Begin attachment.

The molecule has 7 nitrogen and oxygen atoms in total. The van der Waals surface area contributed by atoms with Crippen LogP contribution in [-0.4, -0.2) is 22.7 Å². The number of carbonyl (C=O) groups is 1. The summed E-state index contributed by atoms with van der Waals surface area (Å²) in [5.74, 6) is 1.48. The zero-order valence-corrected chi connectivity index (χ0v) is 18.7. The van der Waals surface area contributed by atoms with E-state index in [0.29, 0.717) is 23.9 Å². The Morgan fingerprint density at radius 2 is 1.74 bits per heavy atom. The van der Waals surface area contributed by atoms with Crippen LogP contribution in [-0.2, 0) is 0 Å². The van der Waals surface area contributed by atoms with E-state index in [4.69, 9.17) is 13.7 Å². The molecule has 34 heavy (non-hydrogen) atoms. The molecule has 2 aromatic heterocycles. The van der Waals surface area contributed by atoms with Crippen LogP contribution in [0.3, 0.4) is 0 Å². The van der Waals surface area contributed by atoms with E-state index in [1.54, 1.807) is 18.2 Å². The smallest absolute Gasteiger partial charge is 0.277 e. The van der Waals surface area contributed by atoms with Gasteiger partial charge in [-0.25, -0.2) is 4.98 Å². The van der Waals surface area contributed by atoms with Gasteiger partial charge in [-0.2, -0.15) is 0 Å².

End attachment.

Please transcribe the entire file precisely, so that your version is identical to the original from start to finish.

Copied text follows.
The molecule has 7 nitrogen and oxygen atoms in total. The van der Waals surface area contributed by atoms with Crippen LogP contribution in [-0.4, -0.2) is 22.7 Å². The number of carbonyl (C=O) groups is 1. The summed E-state index contributed by atoms with van der Waals surface area (Å²) in [5.74, 6) is 1.48. The zero-order valence-corrected chi connectivity index (χ0v) is 18.7. The van der Waals surface area contributed by atoms with E-state index in [0.29, 0.717) is 23.9 Å². The Morgan fingerprint density at radius 2 is 1.74 bits per heavy atom. The van der Waals surface area contributed by atoms with Crippen LogP contribution in [-0.2, 0) is 0 Å². The van der Waals surface area contributed by atoms with E-state index in [4.69, 9.17) is 13.7 Å². The molecule has 34 heavy (non-hydrogen) atoms. The molecule has 2 aromatic heterocycles. The van der Waals surface area contributed by atoms with Crippen LogP contribution in [0.3, 0.4) is 0 Å². The van der Waals surface area contributed by atoms with E-state index in [1.54, 1.807) is 18.2 Å². The smallest absolute Gasteiger partial charge is 0.277 e. The van der Waals surface area contributed by atoms with Gasteiger partial charge in [-0.25, -0.2) is 4.98 Å². The van der Waals surface area contributed by atoms with Gasteiger partial charge in [-0.2, -0.15) is 0 Å².